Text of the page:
My previous post introduced the conservationist doctrine—the idea that a hostile occupying force is a mere custodian of occupied lands, without the sovereign authority to change existing laws and institutions. This blog continues that discussion and explores the consistent erosion of this doctrine through a century of occupation for the sake of nation building.
Throughout the 20th century, Western powers frequently occupied foreign lands. These occupations often had the legitimacy of international support even though their stated purposes were non-conservationist—for instance, establishing liberal institutions in place of totalitarian regimes. In fact, the drafting of the 1949 Geneva Conventions, where the conservationist principles was reiterated, occurred as Western Allies carried out rebuilding efforts in occupied Japan and Germany. How does persistent international practice contrary to established customary law impact the legal status of the conservationist doctrine?
First, it is important to understand the political discourse behind the establishment of the conservationist doctrine, and how we have since outgrown it. The doctrine was first outlined by the Hague Regulations of 1907 to replace the common law principle iterated in the Foltina case, a 1814 British decision holding that “a conquered country forms immediately part of the King’s Dominion.” This hints at the underlying thinking of the time, that sovereignty belonged with monarchs.
But sovereignty lays with monarchs no more. Over a century has passed since the original Hague Regulations, and world leaders overwhelmingly praise the virtues of democracy. The legitimacy of a government is increasingly determined by the people, and so its sovereignty too vests with the people’s collective voice. The 1977 Additional Protocols to the Geneva Conventions bolstered this idea by outlining a new right of self-determination. Created to encourage de-colonization, self-determination is the idea that people have the right to secure their own future by ridding themselves of foreign oppressors.
With this shift in thinking, occupation for the sake of state building has gained international approval despite its contradiction of the conservationist principle. If sovereignty should rest with the people, an attempt to overthrow a dictatorial government is merely an exercise in restoring sovereignty to its true owners.
The rise of international institutions such as the United Nations also expedited the antiquation of the doctrine. The UN’s tacit approval of certain nation building occupations blunts potential legal criticisms. The ousting of Haiti’s military dictatorship in 1993 is one such example. This was made possible through a UN Security Council resolution empowering a U.S. led effort to remove the Haitian military regime by force. After the departure of the ousted leaders, a smaller multi-national contingent assumed a peacekeeping role on the island.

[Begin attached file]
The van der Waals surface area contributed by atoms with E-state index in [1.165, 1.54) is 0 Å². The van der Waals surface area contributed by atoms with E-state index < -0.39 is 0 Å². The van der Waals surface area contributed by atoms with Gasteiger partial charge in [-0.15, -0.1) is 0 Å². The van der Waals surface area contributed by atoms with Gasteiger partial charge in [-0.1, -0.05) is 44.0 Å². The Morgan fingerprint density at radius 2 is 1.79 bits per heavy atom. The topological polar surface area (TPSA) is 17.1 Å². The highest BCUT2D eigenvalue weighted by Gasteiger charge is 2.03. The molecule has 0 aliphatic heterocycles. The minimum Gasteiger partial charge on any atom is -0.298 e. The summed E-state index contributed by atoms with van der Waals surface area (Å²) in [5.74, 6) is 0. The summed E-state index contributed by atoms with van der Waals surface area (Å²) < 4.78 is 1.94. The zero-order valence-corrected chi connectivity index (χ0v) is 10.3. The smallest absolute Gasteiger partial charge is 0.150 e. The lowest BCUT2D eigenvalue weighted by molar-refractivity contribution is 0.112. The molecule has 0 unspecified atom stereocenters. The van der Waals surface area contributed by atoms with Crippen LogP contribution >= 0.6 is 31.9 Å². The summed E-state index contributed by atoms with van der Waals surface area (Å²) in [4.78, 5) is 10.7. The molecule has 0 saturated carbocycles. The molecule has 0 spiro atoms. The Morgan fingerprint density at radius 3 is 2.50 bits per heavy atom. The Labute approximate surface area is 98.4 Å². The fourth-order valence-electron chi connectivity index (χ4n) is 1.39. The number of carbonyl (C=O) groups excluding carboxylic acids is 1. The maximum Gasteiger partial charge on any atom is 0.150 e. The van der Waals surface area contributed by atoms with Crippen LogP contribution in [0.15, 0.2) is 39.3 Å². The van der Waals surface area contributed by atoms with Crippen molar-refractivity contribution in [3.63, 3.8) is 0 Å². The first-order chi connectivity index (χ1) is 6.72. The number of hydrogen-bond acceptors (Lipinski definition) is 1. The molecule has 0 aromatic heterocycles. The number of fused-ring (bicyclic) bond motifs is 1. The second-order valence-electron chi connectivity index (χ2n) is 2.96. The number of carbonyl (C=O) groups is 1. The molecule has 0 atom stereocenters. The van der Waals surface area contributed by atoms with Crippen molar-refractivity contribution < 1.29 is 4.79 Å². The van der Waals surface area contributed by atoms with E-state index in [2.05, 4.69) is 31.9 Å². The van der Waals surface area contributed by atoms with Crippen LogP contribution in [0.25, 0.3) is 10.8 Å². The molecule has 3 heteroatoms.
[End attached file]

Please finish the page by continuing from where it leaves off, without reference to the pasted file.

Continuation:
The Haitian peacekeeping force raises another issue—that the UN’s own role as a non-State occupier is something the doctrine never considered. This is especially true for UN peace enforcement missions under Chapter VII of the UN Charter. More heavily armed and with a larger mandate than peace keeping forces, peace enforcement deals with breaches of peace and acts of aggression. The British field manual, Wider Peacekeeping, defined peace enforcement as: “operations carried out to restore peace between belligerent parties who do not all consent to interventions and who may be engaged in combat activities.” In other words, peace enforcement can result in the non-consensual occupation of territory during armed conflict, precisely the type of situation governed by the conservationist doctrine.
This was the case in Kosovo, officially part of Yugoslavia in 1999. The UN responded to reports of violence against ethnic Albanians by the Yugoslavian government via a Chapter VII Security Council Resolution to deploy 40,000 troops to the area. This deployment did not have the consent of the Yugoslavian government, which had been largely forced from the area by a protracted NATO air campaign. In the wake of the violence, the UN engaged in nation building efforts, which contributed to Kosovo’s present day status as a semi-autonomous region or self-declared independent country.
Although the conservationist doctrine remains customary law, such international practice may eventually crystallize into new laws on occupation. Yet this emerging norm—occupation for nation building—is not without its issues. Regimes may abuse the notion that sovereignty rests with the people, and stage mock elections in occupied territories to legitimize illegal annexations. Regional powers could also leverage self-determination to support foreign uprisings, leading to protracted political uncertainty, the likes of Cyprus and Transnistria. There is also criticism of UN-led occupations as self-interested efforts by permanent members of the Security Council to indirectly influence, even topple less powerful regimes.
Whatever the real motivation of interventions, the evolution of the law is actually encouraging. Nation building occupation is arguably a more appropriate embodiment of the spirit of international humanitarian law—creating stability, in post-war Germany, in Kosovo, and modern Afghanistan, where conflict once ravaged civilian life.